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Agent Based Realtime Pedagogy For Proof Construction

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Conference

2002 Annual Conference

Location

Montreal, Canada

Publication Date

June 16, 2002

Start Date

June 16, 2002

End Date

June 19, 2002

ISSN

2153-5965

Conference Session

ASEE Multimedia Session

Page Count

17

Page Numbers

7.152.1 - 7.152.17

Permanent URL

https://peer.asee.org/10079

Download Count

33

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Paper Authors

author page

Selmer Bringsjord

author page

Paul Bello

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Abstract
NOTE: The first page of text has been automatically extracted and included below in lieu of an abstract

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Session 2793

Agent-Based Real-Time Pedagogy for Proof Construction

Paul Bello and Selmer Bringsjord

The Minds and Machines Laboratory Department of Cognitive Science Department of Computer Science Rensselaer Polytechnic Institute Troy NY, USA 12180 bellop@cs.rpi.edu, selmer@rpi.edu

There is a disturbing paradox at the heart of contemporary American education: As this education turns more and more “electronic,” we are moving away from the one kind of learning that we know to be most effective, namely, one-on-one instruction. As the need for good teachers at the university level continues to grow, we see this paradox intensifying. And we see the problem manifesting itself in a particularly nasty way in curricula that predominantly focus on cultivating abstract reasoning ability in future scientists and engineers. The data tells us that as educators, we are not producing students able to successfully employ context-independent reasoning in technical domains. This is true despite the fact that there has been great progress made in developing educational technologies and aides for teaching formal, context -independent deductive reasoning; we refer here to an abundance of proof-construction environments. The fact is, teaching students to be good abstract reasoners requires the professor to have a one-on-one relationship with each student, with a keen eye on how each searches for a solution. The perfect automated logic instructor should be adaptable, and fully available to each student, at every time and every place. This is obviously not possible with human instruction, but our preliminary work suggests that our vision is capable of being realized in the digital domain: We are developing a suite of intelligent agents that bring the cutting edge in AI-based tutoring to the state-of-the-art in proof construction courseware. In addition, with agent-driven tutoring systems as a foundation, we aim to extend our agents so that they can be of assistance to logicians, mathematicians, and computer scientists in their research and development. Unfortunately, proof-construction environments in the educational realm, while presenting lucid proofs to the student, are based on weak theorem provers – provers that lack the sheer muscle to be of use to a professional scientist or engineer. We remedy the situation by using “industrial grade” theorem provers as the testbed for the development of our artificial assistants.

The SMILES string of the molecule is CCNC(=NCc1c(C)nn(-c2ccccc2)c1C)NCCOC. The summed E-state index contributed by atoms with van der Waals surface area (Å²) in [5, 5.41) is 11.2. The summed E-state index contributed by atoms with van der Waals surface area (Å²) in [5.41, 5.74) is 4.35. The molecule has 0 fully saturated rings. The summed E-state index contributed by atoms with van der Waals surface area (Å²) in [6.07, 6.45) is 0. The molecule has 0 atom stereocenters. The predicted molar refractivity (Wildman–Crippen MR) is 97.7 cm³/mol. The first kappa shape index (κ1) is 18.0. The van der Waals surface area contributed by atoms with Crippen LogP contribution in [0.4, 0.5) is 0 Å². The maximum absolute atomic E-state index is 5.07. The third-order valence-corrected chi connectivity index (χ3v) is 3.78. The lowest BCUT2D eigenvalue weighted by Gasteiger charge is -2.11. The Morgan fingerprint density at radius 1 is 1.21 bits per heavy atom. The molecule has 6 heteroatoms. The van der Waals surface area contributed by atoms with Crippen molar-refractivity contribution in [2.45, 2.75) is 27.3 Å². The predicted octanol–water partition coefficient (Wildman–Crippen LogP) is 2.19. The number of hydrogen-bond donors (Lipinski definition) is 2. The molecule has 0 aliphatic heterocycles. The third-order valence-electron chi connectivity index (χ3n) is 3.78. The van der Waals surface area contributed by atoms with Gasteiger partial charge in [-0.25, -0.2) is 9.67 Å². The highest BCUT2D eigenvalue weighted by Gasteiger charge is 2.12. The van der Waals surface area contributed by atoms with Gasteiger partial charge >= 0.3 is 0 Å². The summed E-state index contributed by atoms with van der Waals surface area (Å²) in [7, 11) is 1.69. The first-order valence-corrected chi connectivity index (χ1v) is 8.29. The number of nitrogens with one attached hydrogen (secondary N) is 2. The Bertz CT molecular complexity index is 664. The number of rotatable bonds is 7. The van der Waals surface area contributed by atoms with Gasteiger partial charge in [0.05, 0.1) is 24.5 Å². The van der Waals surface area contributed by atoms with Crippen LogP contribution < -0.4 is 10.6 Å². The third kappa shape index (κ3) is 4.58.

“Proceedings of the 2002 American Society for Engineering Education Annual Conference & Exposition Copyright © 2002, American Society for Engineering Education”

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Bringsjord, S., & Bello, P. (2002, June), Agent Based Realtime Pedagogy For Proof Construction Paper presented at 2002 Annual Conference, Montreal, Canada. https://peer.asee.org/10079

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